In a paper just published in the ESR, Verde and Tol study the implications of a carbon tax across the income distribution. The paper by and large confims previous work (Callan and others being the most recent). A carbon tax is markedly regressive. It disproportionally hits poorer households. That said, the scale of the carbon tax is modest (euros per week) and small relative to income taxes and benefits. That means that the distributional damage can easily be repaired (should our dear leaders be so inclined).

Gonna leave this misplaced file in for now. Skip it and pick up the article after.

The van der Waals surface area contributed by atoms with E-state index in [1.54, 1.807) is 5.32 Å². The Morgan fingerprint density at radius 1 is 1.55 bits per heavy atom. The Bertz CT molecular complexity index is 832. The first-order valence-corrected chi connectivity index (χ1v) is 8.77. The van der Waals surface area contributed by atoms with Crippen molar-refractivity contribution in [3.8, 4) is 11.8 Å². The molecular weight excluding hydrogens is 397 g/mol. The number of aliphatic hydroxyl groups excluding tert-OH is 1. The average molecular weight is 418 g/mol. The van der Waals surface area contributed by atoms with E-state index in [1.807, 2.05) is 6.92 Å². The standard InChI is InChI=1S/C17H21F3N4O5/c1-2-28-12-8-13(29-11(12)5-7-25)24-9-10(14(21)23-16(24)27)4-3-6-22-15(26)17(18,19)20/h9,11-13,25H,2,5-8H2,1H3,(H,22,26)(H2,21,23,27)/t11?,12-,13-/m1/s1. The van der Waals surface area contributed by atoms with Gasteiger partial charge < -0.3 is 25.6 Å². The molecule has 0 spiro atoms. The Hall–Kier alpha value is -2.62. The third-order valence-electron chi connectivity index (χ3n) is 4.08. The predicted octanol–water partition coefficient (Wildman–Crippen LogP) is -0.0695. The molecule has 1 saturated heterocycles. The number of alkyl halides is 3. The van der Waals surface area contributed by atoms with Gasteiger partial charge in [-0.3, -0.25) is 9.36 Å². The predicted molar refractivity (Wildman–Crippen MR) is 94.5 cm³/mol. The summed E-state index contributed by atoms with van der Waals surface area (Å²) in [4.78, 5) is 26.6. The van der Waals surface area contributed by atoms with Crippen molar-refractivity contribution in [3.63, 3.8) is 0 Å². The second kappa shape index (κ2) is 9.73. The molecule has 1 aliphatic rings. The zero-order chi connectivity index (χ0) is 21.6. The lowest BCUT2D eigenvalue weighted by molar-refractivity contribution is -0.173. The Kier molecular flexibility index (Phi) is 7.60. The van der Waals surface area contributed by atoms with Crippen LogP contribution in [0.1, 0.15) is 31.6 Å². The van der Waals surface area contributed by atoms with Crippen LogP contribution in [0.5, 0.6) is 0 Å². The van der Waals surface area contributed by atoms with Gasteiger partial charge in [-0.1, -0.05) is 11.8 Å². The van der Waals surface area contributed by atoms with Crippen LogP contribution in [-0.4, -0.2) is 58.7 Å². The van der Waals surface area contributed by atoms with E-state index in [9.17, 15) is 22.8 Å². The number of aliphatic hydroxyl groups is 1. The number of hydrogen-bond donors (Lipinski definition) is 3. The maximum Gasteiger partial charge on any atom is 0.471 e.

The paper adds to previous research by also quantifying the indirect effects of a carbon tax. (This was last done by Cathal O’Donoghue for 1987.) A carbon tax increases the price of energy (direct effect) and thus of everything else (indirect effects). The paper shows that the indirect effects are small relative to the direct effects, and thus hardly affect the regressivity of the tax. The paper also shows that a carbon tax abroad would have a similar impact on Irish households again.